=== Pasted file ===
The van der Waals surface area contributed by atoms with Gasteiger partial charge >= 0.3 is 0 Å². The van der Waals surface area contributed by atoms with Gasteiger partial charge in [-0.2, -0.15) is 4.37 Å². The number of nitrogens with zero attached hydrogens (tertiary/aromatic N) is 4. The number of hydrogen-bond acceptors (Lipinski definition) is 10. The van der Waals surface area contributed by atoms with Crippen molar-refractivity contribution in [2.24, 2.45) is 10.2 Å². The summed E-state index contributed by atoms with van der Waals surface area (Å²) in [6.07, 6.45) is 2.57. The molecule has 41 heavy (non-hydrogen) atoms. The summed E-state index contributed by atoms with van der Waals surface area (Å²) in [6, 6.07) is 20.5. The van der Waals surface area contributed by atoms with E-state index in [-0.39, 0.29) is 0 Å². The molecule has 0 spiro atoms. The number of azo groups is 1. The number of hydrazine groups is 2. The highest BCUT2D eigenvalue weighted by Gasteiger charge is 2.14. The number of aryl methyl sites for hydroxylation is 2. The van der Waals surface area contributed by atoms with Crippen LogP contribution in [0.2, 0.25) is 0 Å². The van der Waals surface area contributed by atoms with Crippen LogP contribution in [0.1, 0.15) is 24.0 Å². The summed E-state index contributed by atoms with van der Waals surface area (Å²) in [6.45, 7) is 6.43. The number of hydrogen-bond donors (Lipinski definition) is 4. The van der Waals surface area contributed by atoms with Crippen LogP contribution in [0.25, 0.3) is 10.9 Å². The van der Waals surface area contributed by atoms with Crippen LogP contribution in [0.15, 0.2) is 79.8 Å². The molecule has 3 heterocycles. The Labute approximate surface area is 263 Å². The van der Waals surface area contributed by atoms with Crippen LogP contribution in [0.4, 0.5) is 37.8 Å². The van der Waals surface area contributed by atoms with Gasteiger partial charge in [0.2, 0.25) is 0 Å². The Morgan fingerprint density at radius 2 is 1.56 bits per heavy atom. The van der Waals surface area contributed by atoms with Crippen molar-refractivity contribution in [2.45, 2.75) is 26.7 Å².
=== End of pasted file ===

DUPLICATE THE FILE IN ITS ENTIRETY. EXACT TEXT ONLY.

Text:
The van der Waals surface area contributed by atoms with Gasteiger partial charge >= 0.3 is 0 Å². The van der Waals surface area contributed by atoms with Gasteiger partial charge in [-0.2, -0.15) is 4.37 Å². The number of nitrogens with zero attached hydrogens (tertiary/aromatic N) is 4. The number of hydrogen-bond acceptors (Lipinski definition) is 10. The van der Waals surface area contributed by atoms with Crippen molar-refractivity contribution in [2.24, 2.45) is 10.2 Å². The summed E-state index contributed by atoms with van der Waals surface area (Å²) in [6.07, 6.45) is 2.57. The molecule has 41 heavy (non-hydrogen) atoms. The summed E-state index contributed by atoms with van der Waals surface area (Å²) in [6, 6.07) is 20.5. The van der Waals surface area contributed by atoms with E-state index in [-0.39, 0.29) is 0 Å². The molecule has 0 spiro atoms. The number of azo groups is 1. The number of hydrazine groups is 2. The highest BCUT2D eigenvalue weighted by Gasteiger charge is 2.14. The number of aryl methyl sites for hydroxylation is 2. The van der Waals surface area contributed by atoms with Crippen LogP contribution in [0.2, 0.25) is 0 Å². The van der Waals surface area contributed by atoms with Crippen LogP contribution in [0.1, 0.15) is 24.0 Å². The summed E-state index contributed by atoms with van der Waals surface area (Å²) in [6.45, 7) is 6.43. The number of hydrogen-bond donors (Lipinski definition) is 4. The van der Waals surface area contributed by atoms with Crippen LogP contribution in [0.25, 0.3) is 10.9 Å². The van der Waals surface area contributed by atoms with Crippen LogP contribution in [0.15, 0.2) is 79.8 Å². The molecule has 3 heterocycles. The Labute approximate surface area is 263 Å². The van der Waals surface area contributed by atoms with Crippen LogP contribution in [0.4, 0.5) is 37.8 Å². The van der Waals surface area contributed by atoms with Gasteiger partial charge in [0.2, 0.25) is 0 Å². The Morgan fingerprint density at radius 2 is 1.56 bits per heavy atom. The van der Waals surface area contributed by atoms with Crippen molar-refractivity contribution in [2.45, 2.75) is 26.7 Å².